TRANSPORTATION/AIR QUALITY FACT SHEET
May 14, 1989
TRANSPORTATION-RELATED ENVIRONMENTAL EFFECTS
Vehicles in the San Francisco Air Basin emit 3118.4 tons per day of CO, RHC (reactive hydrocarbons), NOx, and SOx. They also emit unburned HC, lead, particulates, halogens, and CO2. Of the more than 2800 compounds found in the atmosphere, over 280 come from the automobile. Many of these are carcinogenic. Over 91% of the CO comes from vehicles, 57% of the RHC, 68% of the NOx, and 40% of the SOx. "[CFCs from] car air conditioners are the single greatest source of the U.S. contribution to ozone depletion, according to scientists and testimony before legislative committees." (SF Examiner, May 10, 1989)
Ozone (O3), which is created in the atmosphere from RHC and NOx, is a poison as dangerous as mustard gas. (Low-altitude O3 should be distinguished from stratospheric O3, which protects the Earth from cancer-causing ultraviolet radiation.) Low doses cause nasal irritation and breathing difficulties, and endanger sufferers from asthma, bronchitis, and emphysema. Children, pregnant women, the aged, and those with cardiopulmonary problems are especially at risk (some 2.5 million in the Bay Area). The Bay Area fails to meet either the State or Federal standards for O3. In addition, the EPA has recently determined that the Federal standard is inadequate to protect our health, and that there may be NO level at which O3 is safe.
CO is also deadly, and is a popular method of committing suicide. CO robs the body of oxygen. Small doses produce headaches and sleepiness, but can be life-threatening to those with heart disease. Larger doses affect everyone's vision, alertness, and manual coordination. Thus, it is undoubtedly the cause of some automobile accidents. In pregnant women, it may cause mental and physical birth defects. The Bay Area also fails to meet the State and Federal CO standards. NOx and SOx produce acid rain. and particulates of these and other compounds provide a vehicle for carcinogenic heavy metals and other harmful substances to enter the deepest recesses of the lungs.
It should be remembered that our pollutants do not remain here. They are transported to the Sacramento and San Joaquin Valleys, where they contribute to THEIR failure to meet air quality standards. Some of the other serious environmental effects of the automobile and its relatives are: the Greenhouse Effect (the United Nations has stated that we must REDUCE TRAFFIC BY 50% over the next 50 years, or suffer a 9 degree (F) rise in temperature and a 5 foot rise in sea level, as well as the mass extinction of thousands of species of plants and animals); Ozone Depletion (which will cause skin cancer and cataracts); huge losses of prime farm land, wilderness, and wildlife habitat; vast numbers of road-killed wildlife; and crop damage (ozone damages grapes and leafy vegetables at only .04-.05 ppm; air pollution ìcauses $330 million in crop damage per year in California). And, of course, we mustn't forget the noise pollution, depletion of natural resources, and 5361 deaths and 356,945 injuries per year in California from motor vehicle accidents.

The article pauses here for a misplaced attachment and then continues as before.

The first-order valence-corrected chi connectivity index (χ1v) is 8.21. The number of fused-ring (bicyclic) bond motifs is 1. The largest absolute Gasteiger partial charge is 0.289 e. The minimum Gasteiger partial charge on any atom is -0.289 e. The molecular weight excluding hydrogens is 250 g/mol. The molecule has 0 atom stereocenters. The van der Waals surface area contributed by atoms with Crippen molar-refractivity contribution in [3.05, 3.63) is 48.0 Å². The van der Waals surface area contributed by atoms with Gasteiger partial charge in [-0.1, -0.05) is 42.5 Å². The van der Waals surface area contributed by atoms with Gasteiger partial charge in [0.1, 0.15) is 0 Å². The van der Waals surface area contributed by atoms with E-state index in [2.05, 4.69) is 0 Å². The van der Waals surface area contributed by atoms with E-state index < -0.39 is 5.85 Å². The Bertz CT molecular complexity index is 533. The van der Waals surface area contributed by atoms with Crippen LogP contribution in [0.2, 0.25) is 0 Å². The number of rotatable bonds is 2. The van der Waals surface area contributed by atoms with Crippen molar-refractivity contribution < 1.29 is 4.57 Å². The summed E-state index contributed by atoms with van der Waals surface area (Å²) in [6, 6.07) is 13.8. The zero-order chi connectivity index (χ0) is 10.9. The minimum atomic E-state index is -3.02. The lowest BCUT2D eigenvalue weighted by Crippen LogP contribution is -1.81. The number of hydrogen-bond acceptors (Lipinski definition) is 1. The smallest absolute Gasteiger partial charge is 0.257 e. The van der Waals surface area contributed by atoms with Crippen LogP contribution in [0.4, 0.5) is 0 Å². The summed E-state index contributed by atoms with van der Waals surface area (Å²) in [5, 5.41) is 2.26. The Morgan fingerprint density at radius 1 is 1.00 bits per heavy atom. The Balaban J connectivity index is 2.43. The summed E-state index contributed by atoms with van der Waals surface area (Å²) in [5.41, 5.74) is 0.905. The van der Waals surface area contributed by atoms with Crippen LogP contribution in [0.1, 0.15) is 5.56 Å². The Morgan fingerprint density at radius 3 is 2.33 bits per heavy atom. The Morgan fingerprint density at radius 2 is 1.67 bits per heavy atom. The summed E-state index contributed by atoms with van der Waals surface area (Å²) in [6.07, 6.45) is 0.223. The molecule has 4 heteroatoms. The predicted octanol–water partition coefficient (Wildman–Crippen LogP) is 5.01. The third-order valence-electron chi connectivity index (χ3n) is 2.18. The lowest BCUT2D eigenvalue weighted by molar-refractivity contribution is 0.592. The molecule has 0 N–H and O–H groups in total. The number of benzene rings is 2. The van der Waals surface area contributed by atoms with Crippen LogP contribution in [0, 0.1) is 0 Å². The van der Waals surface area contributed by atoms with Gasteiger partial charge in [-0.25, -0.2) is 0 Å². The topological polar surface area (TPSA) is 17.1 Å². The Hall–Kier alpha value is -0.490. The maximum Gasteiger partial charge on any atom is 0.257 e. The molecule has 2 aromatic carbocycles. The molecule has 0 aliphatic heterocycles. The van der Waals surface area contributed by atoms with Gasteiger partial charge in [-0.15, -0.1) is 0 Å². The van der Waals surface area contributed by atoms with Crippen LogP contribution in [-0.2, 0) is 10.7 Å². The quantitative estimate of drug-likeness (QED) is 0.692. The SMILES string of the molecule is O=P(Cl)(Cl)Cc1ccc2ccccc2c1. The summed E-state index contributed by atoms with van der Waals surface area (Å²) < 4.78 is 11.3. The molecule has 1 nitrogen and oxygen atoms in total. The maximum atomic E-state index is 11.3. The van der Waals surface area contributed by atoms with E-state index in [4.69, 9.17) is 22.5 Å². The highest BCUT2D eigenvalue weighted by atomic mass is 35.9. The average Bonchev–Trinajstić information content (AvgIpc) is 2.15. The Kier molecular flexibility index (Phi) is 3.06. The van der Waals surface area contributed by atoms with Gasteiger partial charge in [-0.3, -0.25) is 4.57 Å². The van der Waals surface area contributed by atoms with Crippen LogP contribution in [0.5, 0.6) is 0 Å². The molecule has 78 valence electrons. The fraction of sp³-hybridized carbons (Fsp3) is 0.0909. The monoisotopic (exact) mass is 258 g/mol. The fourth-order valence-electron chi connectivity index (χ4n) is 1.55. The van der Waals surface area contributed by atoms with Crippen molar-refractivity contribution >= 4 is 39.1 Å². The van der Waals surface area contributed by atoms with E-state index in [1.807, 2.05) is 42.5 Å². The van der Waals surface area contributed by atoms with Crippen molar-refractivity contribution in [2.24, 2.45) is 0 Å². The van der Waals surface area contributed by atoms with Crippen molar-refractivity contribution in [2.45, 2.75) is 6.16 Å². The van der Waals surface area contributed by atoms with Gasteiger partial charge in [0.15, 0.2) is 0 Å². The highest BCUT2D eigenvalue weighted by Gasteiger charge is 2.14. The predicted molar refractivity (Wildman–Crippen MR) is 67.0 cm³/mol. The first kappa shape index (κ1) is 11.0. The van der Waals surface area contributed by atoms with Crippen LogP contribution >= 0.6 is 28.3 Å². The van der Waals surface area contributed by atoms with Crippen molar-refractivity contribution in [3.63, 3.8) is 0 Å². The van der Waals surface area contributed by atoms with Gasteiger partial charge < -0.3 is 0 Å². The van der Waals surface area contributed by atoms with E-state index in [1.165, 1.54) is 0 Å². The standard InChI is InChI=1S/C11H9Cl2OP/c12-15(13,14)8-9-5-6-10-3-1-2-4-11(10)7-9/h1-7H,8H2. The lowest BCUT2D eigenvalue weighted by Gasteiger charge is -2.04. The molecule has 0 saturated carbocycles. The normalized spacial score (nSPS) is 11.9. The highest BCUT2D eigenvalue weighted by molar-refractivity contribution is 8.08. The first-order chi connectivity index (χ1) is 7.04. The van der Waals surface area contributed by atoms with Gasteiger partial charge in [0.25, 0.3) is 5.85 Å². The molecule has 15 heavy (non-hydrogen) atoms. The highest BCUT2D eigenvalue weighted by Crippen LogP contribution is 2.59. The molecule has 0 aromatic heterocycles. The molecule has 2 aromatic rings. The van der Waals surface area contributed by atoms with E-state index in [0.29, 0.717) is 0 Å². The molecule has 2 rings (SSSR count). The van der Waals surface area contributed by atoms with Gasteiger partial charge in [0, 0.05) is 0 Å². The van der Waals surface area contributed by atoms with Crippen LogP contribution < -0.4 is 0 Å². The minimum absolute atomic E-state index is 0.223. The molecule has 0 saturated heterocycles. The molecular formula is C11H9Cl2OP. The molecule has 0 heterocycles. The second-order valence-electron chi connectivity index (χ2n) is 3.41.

THE EFFECTS OF HIGHWAY EXPANSION
For many years, highway planners have rationalized expanding the highway system by asserting that they were allowing traffic to speed up and thereby get better mileage and produce less pollution. However, within the last few years, J.R. Kenworthy and others have completed research proving that this is a myth. What actually happens is that given the ability to drive faster, people take that as an opportunity to drive farther and more often. The tiny initial savings in fuel consumption and lower emissions is overwhelmed by the increase in VMT (vehicle miles travelled). Fuel consumption and emissions actually GO UP. Projected time savings are also a myth: researchers found that expanding the freeway system induces people to find jobs (at a higher salary) farther from home and find (cheaper) housing farther from their work, with the result that they end up living an even more automobile-dependent lifestyle and spending MORE time in their cars! (By the way, Kenworthy also found the optimum speed, for lowering fuel consumption, to be 34 MPH (55 kph). This is one more reason why alleged fuel savings from freeway expansion, based on speeding up traffic to 55 MPH, are a fantasy.) The bottom line is that congestion, far from being an evil that must be eradicated, is actually a very humane way of keeping VMT and air pollution in check. Like pain, it is a potentially LIFESAVING indicator, telling us that we are doing something harmful to our "bodies". Just as nasal congestion does not mean that our nose must be widened, traffic congestion signals an UNDERLYING DISEASE (losangelism) that should be cared for.